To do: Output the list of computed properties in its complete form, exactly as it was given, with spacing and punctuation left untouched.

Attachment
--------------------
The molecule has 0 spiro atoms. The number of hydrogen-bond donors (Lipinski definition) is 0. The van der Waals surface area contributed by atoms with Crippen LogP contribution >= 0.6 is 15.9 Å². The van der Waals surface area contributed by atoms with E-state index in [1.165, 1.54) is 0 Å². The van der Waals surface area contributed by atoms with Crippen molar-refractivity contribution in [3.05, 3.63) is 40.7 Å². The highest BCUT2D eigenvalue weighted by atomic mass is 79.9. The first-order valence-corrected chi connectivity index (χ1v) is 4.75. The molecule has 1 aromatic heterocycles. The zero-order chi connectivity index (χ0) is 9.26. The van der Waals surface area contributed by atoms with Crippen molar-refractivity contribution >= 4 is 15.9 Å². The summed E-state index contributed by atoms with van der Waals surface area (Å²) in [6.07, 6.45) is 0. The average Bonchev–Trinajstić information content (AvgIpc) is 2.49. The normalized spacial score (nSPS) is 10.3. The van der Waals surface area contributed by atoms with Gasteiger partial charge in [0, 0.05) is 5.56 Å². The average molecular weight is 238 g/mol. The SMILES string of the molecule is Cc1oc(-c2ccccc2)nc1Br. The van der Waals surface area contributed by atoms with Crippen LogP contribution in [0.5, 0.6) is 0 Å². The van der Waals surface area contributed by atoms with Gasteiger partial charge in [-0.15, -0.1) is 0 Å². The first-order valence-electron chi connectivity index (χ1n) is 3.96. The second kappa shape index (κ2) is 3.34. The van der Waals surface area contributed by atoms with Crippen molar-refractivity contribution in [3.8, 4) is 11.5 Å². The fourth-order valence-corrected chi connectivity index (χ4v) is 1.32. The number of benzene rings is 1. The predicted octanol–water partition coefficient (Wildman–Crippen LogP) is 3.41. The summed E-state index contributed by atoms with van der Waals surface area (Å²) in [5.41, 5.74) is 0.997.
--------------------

The molecule has 0 spiro atoms. The number of hydrogen-bond donors (Lipinski definition) is 0. The van der Waals surface area contributed by atoms with Crippen LogP contribution >= 0.6 is 15.9 Å². The van der Waals surface area contributed by atoms with E-state index in [1.165, 1.54) is 0 Å². The van der Waals surface area contributed by atoms with Crippen molar-refractivity contribution in [3.05, 3.63) is 40.7 Å². The highest BCUT2D eigenvalue weighted by atomic mass is 79.9. The first-order valence-corrected chi connectivity index (χ1v) is 4.75. The molecule has 1 aromatic heterocycles. The zero-order chi connectivity index (χ0) is 9.26. The van der Waals surface area contributed by atoms with Crippen molar-refractivity contribution >= 4 is 15.9 Å². The summed E-state index contributed by atoms with van der Waals surface area (Å²) in [6.07, 6.45) is 0. The average Bonchev–Trinajstić information content (AvgIpc) is 2.49. The normalized spacial score (nSPS) is 10.3. The van der Waals surface area contributed by atoms with Gasteiger partial charge in [0, 0.05) is 5.56 Å². The average molecular weight is 238 g/mol. The SMILES string of the molecule is Cc1oc(-c2ccccc2)nc1Br. The van der Waals surface area contributed by atoms with Crippen LogP contribution in [0.5, 0.6) is 0 Å². The van der Waals surface area contributed by atoms with Gasteiger partial charge in [-0.15, -0.1) is 0 Å². The first-order valence-electron chi connectivity index (χ1n) is 3.96. The second kappa shape index (κ2) is 3.34. The van der Waals surface area contributed by atoms with Crippen molar-refractivity contribution in [3.8, 4) is 11.5 Å². The fourth-order valence-corrected chi connectivity index (χ4v) is 1.32. The number of benzene rings is 1. The predicted octanol–water partition coefficient (Wildman–Crippen LogP) is 3.41. The summed E-state index contributed by atoms with van der Waals surface area (Å²) in [5.41, 5.74) is 0.997.